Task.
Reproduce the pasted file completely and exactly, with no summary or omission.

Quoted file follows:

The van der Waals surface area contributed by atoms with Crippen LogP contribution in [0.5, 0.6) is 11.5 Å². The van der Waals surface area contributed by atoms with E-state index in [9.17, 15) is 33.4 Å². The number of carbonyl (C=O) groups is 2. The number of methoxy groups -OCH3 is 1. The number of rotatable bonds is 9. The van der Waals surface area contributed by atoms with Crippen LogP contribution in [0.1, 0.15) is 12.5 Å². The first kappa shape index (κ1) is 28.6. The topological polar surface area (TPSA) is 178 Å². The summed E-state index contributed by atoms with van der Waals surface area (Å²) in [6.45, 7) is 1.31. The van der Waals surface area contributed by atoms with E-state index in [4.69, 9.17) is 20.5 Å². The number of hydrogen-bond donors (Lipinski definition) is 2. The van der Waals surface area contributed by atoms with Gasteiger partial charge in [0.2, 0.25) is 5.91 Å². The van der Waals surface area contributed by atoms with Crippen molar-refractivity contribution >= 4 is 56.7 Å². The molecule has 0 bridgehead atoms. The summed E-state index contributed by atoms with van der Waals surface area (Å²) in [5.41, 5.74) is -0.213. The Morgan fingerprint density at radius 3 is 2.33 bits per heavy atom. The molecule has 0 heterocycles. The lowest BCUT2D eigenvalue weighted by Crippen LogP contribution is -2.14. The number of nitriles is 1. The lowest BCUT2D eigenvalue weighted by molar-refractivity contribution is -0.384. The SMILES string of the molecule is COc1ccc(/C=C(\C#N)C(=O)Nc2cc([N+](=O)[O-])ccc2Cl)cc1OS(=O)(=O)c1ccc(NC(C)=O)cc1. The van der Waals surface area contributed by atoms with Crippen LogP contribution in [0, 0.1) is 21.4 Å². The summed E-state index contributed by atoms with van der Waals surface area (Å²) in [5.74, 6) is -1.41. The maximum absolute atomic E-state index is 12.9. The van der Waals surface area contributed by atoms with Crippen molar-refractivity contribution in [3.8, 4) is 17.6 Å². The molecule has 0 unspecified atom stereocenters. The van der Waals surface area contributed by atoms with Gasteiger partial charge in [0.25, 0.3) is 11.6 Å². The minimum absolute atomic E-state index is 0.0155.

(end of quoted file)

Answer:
The van der Waals surface area contributed by atoms with Crippen LogP contribution in [0.5, 0.6) is 11.5 Å². The van der Waals surface area contributed by atoms with E-state index in [9.17, 15) is 33.4 Å². The number of carbonyl (C=O) groups is 2. The number of methoxy groups -OCH3 is 1. The number of rotatable bonds is 9. The van der Waals surface area contributed by atoms with Crippen LogP contribution in [0.1, 0.15) is 12.5 Å². The first kappa shape index (κ1) is 28.6. The topological polar surface area (TPSA) is 178 Å². The summed E-state index contributed by atoms with van der Waals surface area (Å²) in [6.45, 7) is 1.31. The van der Waals surface area contributed by atoms with E-state index in [4.69, 9.17) is 20.5 Å². The number of hydrogen-bond donors (Lipinski definition) is 2. The van der Waals surface area contributed by atoms with Gasteiger partial charge in [0.2, 0.25) is 5.91 Å². The van der Waals surface area contributed by atoms with Crippen molar-refractivity contribution >= 4 is 56.7 Å². The molecule has 0 bridgehead atoms. The summed E-state index contributed by atoms with van der Waals surface area (Å²) in [5.41, 5.74) is -0.213. The Morgan fingerprint density at radius 3 is 2.33 bits per heavy atom. The molecule has 0 heterocycles. The lowest BCUT2D eigenvalue weighted by Crippen LogP contribution is -2.14. The number of nitriles is 1. The lowest BCUT2D eigenvalue weighted by molar-refractivity contribution is -0.384. The SMILES string of the molecule is COc1ccc(/C=C(\C#N)C(=O)Nc2cc([N+](=O)[O-])ccc2Cl)cc1OS(=O)(=O)c1ccc(NC(C)=O)cc1. The van der Waals surface area contributed by atoms with Crippen LogP contribution in [0, 0.1) is 21.4 Å². The summed E-state index contributed by atoms with van der Waals surface area (Å²) in [5.74, 6) is -1.41. The maximum absolute atomic E-state index is 12.9. The van der Waals surface area contributed by atoms with Crippen molar-refractivity contribution in [3.8, 4) is 17.6 Å². The molecule has 0 unspecified atom stereocenters. The van der Waals surface area contributed by atoms with Gasteiger partial charge in [0.25, 0.3) is 11.6 Å². The minimum absolute atomic E-state index is 0.0155.